Insomnia and the common man

insomnia

A good night’s sleep makes a person refreshed and energetic in the morning. But not everyone gets the luxury of sleeping through the night. They face something known as insomnia which, in simple words, is a sleeping disorder. It is a condition in which individuals have difficulty getting a good night’s sleep. It either causes you to stay awake most of the nights, or sleeping for just a short while. Either way it leaves you drained, groggy and lethargic in the morning. Although most people go through a stage of insomnia at some point in their life, a continuous occurrence can be cause of concern, especially in young people. Like every other disorder, insomnia also has treatments. Listed below are a few facts and features about insomnia.

Symptoms:

1. Anxiety: This causes a person to worry about everything unnecessarily. It could be money related, personal matters, work related or even health related. They keep anticipating disaster all the time.
2. Not enough sleep: This is one of the most common symptoms of insomnia. You do not sleep during the night and in the morning you feel tired and weak, in turn making you perform or function badly during the day. Fatigue overcomes you, you are drowsy during the day and are prone to more accidents and failures.
3. Difficulty concentrating: You will not be able to keep your mind concentrated on any activity during the day. You will feel tired and irritable most of the time and your attention span would also decrease.
4. Trouble maintaining sleep: Short durations of sleep is another known symptom. You are easily awakened by the slightest noise or pain and then find it difficult to go back to sleep.
5. Depression: You will be in a depression mode most of the time which means being sad and gloomy. Emotional behavior is also a valid symptom.

Treatment:

1. Sleep Hygiene:
a. Make sure you exercise regularly, but not just before you go to bed.
b. Also, try and avoid naps during the day which can harm your night-time slumber.
c. Food intake is also to be controlled. Try not to have a heavy meal just hours before you go to sleep.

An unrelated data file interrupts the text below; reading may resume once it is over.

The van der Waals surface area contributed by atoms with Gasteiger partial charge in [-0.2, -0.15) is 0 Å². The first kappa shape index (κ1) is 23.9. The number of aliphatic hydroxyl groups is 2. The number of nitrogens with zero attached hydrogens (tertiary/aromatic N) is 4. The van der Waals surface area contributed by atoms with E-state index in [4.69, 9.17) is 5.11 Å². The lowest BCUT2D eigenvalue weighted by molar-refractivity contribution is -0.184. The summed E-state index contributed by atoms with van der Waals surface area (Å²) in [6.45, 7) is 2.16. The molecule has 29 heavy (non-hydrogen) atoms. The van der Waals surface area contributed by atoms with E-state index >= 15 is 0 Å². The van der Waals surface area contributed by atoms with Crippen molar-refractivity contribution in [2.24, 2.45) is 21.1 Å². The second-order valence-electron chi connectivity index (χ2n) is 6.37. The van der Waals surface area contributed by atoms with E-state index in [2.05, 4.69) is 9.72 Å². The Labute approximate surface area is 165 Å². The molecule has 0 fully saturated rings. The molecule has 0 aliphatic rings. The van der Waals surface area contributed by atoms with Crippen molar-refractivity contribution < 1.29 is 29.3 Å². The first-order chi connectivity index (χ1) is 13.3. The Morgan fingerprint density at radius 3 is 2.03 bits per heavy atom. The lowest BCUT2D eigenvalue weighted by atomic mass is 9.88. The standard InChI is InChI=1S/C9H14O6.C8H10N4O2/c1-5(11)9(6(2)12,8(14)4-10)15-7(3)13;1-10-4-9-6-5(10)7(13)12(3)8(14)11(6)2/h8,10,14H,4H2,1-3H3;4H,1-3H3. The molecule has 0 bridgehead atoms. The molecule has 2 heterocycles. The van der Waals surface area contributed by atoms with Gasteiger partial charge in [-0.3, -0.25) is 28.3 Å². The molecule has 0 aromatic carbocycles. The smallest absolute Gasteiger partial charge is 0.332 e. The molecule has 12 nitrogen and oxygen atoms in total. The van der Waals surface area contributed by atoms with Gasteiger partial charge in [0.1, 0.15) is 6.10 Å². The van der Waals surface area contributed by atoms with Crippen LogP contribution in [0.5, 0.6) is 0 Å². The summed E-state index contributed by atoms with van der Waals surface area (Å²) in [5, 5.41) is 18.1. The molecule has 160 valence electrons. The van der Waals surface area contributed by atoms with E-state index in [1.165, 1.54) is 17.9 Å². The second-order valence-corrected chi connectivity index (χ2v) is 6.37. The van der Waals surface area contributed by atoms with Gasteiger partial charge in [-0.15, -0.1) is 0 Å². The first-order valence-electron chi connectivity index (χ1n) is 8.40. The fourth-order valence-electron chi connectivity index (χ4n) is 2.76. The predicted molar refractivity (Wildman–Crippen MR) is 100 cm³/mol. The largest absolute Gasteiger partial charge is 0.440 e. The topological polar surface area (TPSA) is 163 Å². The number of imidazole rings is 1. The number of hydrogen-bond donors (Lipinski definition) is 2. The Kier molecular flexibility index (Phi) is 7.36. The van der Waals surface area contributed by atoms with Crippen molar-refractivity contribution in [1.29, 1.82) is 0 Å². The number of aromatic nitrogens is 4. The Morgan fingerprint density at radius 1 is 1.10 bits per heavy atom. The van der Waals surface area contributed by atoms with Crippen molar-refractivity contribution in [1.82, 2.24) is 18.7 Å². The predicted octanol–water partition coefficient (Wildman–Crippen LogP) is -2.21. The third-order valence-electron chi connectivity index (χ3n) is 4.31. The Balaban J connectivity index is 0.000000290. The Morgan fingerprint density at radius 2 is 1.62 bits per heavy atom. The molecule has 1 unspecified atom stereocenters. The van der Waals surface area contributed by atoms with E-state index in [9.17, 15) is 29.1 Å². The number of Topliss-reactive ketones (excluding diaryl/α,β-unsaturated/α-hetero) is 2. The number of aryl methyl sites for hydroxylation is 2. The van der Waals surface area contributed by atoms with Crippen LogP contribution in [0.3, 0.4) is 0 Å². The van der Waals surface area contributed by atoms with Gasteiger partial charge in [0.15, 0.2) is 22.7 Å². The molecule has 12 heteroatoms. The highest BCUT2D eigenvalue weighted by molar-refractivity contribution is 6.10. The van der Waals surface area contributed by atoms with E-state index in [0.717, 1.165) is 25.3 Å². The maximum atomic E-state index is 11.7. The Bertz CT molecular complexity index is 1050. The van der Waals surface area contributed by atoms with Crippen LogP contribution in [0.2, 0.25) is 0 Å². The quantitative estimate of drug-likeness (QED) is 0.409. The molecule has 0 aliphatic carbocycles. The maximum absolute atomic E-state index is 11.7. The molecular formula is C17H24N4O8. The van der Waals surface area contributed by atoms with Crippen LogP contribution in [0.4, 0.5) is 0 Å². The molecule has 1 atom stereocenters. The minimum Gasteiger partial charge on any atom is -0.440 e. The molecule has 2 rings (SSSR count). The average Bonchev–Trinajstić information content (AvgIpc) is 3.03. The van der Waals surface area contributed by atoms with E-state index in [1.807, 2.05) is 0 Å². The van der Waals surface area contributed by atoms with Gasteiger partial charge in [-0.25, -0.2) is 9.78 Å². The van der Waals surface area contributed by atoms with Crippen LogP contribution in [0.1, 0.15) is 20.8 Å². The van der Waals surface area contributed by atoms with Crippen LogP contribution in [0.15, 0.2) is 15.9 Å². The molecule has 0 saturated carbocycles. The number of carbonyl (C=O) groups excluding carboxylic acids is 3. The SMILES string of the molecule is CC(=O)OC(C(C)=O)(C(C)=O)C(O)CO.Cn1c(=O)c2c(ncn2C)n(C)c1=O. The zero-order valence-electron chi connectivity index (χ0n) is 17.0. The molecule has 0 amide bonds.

d. Also avoid alcohol, caffeine drinks or nicotine within 5 to 6 hours of hitting the sack.
e. Getting into a daily routine helps to an extent, which means going to bed at the same time every night and getting up at the same time in the morning .
f. If sleep evades you once you hit the bed, then try reading for some time, listen to music or do something that relaxes and soothes your mind. Comfortable mattresses and ambience helps. Draw curtains if you have issues with light pouring in, wear ear plugs to mute sounds and keep your room temperature at a decent level.

2. Medication:
If normal home remedies don’t help, then take the advice of your general physician who might in turn prescribe you sleeping tablets. They will give you immediate relief, but may not work for you in the long run and can even make you drowsy and lethargic the next day. Another issue with medication is that they can be addictive, making it less effective the more you take them.

3. Cognitive and behavioural treatments:
This aims at changing unhelpful behaviors and thoughts that may be the cause of your insomnia. Your doctor might ask you to take the help of treatments such as stimulus-control therapy, sleep restriction therapy, relaxation training and biofeedback which will tackle the sleep disorder issues in a prolonged but effective manner.

Prevention:
1. To prevent insomnia there are a few basic things you need to focus on. For example, if you know in advance you are travelling or are prone to jet lag, then adjust your sleep time a few days prior to it to get used to the timing.
2. Rest and relaxation is another core activity. Keep your mind free of problems and be stress especially when you are getting ready to sleep.
3. A good diet is also important to prevent insomnia.

Frequently Asked Questions:

Q. What are the two types of insomnia?
Primary insomnia is a sleep disorder caused usually by travel-related jet lag, work stress, shift in work timings and other stressful events. They usually come to an end once the issue is tackled. Secondary insomnia, on the other hand, has an underlying cause. It could be depression or anxiety, pains, gastro problems, menopause and so on. The underlying issue first needs to be solved in order to tackle the insomnia.

Q. Do more women have insomnia than men?
Studies have proven that women are more likely to have insomnia than men. A good enough reason is the hormonal changes that take place during menstrual cycles and then during menopause. During pregnancy, especially in the third trimester, sleep deprivation is persistent.

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